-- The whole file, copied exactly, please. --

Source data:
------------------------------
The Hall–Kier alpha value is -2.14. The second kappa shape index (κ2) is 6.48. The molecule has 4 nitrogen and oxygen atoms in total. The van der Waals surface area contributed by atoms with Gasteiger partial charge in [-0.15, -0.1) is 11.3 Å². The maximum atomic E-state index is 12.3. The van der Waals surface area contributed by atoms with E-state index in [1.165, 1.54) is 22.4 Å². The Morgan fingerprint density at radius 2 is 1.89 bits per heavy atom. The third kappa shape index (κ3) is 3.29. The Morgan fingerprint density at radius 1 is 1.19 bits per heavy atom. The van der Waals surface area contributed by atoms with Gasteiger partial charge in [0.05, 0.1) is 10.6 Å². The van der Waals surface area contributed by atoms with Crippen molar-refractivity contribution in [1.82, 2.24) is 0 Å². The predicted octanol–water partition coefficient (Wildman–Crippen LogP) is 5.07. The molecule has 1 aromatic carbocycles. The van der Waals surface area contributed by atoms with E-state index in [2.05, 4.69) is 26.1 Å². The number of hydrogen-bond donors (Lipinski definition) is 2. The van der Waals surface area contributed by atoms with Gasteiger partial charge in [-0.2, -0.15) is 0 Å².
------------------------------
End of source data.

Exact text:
The Hall–Kier alpha value is -2.14. The second kappa shape index (κ2) is 6.48. The molecule has 4 nitrogen and oxygen atoms in total. The van der Waals surface area contributed by atoms with Gasteiger partial charge in [-0.15, -0.1) is 11.3 Å². The maximum atomic E-state index is 12.3. The van der Waals surface area contributed by atoms with E-state index in [1.165, 1.54) is 22.4 Å². The Morgan fingerprint density at radius 2 is 1.89 bits per heavy atom. The third kappa shape index (κ3) is 3.29. The Morgan fingerprint density at radius 1 is 1.19 bits per heavy atom. The van der Waals surface area contributed by atoms with Gasteiger partial charge in [0.05, 0.1) is 10.6 Å². The van der Waals surface area contributed by atoms with Crippen molar-refractivity contribution in [1.82, 2.24) is 0 Å². The predicted octanol–water partition coefficient (Wildman–Crippen LogP) is 5.07. The molecule has 1 aromatic carbocycles. The van der Waals surface area contributed by atoms with E-state index in [2.05, 4.69) is 26.1 Å². The number of hydrogen-bond donors (Lipinski definition) is 2. The van der Waals surface area contributed by atoms with Gasteiger partial charge in [-0.2, -0.15) is 0 Å².